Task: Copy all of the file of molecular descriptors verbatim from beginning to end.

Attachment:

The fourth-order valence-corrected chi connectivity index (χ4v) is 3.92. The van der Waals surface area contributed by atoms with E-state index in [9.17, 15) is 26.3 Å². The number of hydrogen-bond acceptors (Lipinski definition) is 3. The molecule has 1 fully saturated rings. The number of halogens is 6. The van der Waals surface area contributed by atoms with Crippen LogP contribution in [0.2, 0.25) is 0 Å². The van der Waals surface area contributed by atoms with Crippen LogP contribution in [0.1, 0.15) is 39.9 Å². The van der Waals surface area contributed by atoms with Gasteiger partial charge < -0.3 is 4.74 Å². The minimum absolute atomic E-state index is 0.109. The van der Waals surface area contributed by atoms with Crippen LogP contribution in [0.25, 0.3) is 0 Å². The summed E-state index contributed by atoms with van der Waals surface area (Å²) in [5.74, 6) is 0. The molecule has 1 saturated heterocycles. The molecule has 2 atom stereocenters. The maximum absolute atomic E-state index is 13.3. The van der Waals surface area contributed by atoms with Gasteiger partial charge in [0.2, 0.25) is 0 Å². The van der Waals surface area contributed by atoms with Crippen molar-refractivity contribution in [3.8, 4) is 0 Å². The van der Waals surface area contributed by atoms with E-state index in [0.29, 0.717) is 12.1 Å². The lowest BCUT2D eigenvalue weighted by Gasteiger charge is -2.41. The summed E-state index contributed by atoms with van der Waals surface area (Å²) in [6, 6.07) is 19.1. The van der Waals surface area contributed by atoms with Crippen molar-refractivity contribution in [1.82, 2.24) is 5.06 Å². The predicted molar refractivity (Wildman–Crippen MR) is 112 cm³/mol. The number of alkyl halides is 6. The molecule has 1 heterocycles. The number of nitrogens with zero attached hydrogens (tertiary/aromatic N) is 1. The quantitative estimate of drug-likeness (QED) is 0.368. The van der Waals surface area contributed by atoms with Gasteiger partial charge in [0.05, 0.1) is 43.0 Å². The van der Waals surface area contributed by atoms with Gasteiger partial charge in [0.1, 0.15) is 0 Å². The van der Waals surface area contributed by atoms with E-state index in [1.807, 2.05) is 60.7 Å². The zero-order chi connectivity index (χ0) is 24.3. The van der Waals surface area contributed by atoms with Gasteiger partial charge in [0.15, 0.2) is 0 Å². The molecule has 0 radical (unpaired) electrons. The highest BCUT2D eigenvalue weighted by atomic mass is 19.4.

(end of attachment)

The fourth-order valence-corrected chi connectivity index (χ4v) is 3.92. The van der Waals surface area contributed by atoms with E-state index in [9.17, 15) is 26.3 Å². The number of hydrogen-bond acceptors (Lipinski definition) is 3. The molecule has 1 fully saturated rings. The number of halogens is 6. The van der Waals surface area contributed by atoms with Crippen LogP contribution in [0.2, 0.25) is 0 Å². The van der Waals surface area contributed by atoms with Crippen LogP contribution in [0.1, 0.15) is 39.9 Å². The van der Waals surface area contributed by atoms with Gasteiger partial charge < -0.3 is 4.74 Å². The minimum absolute atomic E-state index is 0.109. The van der Waals surface area contributed by atoms with Crippen LogP contribution in [0.25, 0.3) is 0 Å². The summed E-state index contributed by atoms with van der Waals surface area (Å²) in [5.74, 6) is 0. The molecule has 1 saturated heterocycles. The molecule has 2 atom stereocenters. The maximum absolute atomic E-state index is 13.3. The van der Waals surface area contributed by atoms with Gasteiger partial charge in [0.2, 0.25) is 0 Å². The van der Waals surface area contributed by atoms with Crippen molar-refractivity contribution in [3.8, 4) is 0 Å². The van der Waals surface area contributed by atoms with E-state index in [0.29, 0.717) is 12.1 Å². The lowest BCUT2D eigenvalue weighted by Gasteiger charge is -2.41. The summed E-state index contributed by atoms with van der Waals surface area (Å²) in [6, 6.07) is 19.1. The van der Waals surface area contributed by atoms with Crippen molar-refractivity contribution in [1.82, 2.24) is 5.06 Å². The predicted molar refractivity (Wildman–Crippen MR) is 112 cm³/mol. The number of alkyl halides is 6. The molecule has 1 heterocycles. The number of nitrogens with zero attached hydrogens (tertiary/aromatic N) is 1. The quantitative estimate of drug-likeness (QED) is 0.368. The van der Waals surface area contributed by atoms with Gasteiger partial charge in [0.05, 0.1) is 43.0 Å². The van der Waals surface area contributed by atoms with Gasteiger partial charge in [0.1, 0.15) is 0 Å². The van der Waals surface area contributed by atoms with E-state index in [1.807, 2.05) is 60.7 Å². The zero-order chi connectivity index (χ0) is 24.3. The van der Waals surface area contributed by atoms with Gasteiger partial charge in [0.15, 0.2) is 0 Å². The molecule has 0 radical (unpaired) electrons. The highest BCUT2D eigenvalue weighted by atomic mass is 19.4.